11. I truly love all of your ideas! I’m moving into a older house, and I plan on using the white washed pine cones on the mantle with assorted greenery. Thank you so much for giving us your wonderful ideas! Pam

  12. I was so inspired by the ‘bleached’ pine cones and the process you used to achieve them that I joined your blog & was able to explore even more of the wonderfully creative projects you’ve posted. Really looking forward to seeing more posts & exploring more areas of the posts you’ve already posted. WooHoo!!!

  13. Beautiful! I absolutely hate pine cones. I guess because when we were young we had trees and had to clean them up every weekend . I went to an estate sale they had tons. The owners son hated them as well. When I went back to retrieve my items he had stashed a ton of them in my items!!! 😬 I always use a very few of them for Christmas. This game me life and an idea for Christmas. I have 2 huge glass vases and I’m going out into the flowerbed and grab some lambs ears. I don’t like them but this will be beautifully designed. Lol! Thanks for your inspiration. I may try a few other colors.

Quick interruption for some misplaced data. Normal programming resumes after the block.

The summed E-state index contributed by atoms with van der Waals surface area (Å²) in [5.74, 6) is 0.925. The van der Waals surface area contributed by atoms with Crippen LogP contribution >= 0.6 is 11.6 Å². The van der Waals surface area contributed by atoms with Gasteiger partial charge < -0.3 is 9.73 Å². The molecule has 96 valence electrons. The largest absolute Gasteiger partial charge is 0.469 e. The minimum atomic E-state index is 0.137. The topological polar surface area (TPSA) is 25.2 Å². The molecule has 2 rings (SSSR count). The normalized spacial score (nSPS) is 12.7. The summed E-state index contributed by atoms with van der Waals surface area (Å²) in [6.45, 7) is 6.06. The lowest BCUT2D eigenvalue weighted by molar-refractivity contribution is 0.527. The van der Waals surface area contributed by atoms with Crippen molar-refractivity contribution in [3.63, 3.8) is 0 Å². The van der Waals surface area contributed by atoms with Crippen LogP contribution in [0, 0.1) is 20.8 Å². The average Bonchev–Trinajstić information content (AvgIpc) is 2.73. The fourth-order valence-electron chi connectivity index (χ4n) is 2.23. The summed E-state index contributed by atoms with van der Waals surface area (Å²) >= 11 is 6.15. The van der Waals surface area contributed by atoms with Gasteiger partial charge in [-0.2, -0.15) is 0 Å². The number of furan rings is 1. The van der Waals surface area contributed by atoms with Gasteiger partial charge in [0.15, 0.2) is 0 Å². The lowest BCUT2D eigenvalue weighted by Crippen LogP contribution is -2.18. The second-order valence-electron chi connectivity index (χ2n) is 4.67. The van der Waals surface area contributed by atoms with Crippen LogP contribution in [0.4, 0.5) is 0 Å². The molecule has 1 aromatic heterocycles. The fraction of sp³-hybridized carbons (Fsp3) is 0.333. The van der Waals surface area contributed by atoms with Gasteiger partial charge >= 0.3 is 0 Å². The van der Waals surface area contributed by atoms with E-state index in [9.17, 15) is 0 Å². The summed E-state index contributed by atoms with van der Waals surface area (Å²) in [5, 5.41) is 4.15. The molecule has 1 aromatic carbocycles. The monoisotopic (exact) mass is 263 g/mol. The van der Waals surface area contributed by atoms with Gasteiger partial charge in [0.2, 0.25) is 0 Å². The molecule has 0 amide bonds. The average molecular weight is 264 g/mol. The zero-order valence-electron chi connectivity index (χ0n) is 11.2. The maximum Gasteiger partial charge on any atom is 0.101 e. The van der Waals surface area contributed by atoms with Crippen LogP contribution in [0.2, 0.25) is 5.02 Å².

14. What a great alternative to using bleach! I like this process so much better and they really do look bleached and not painted. I really love the centerpieces you put together using them, simply gorgeous!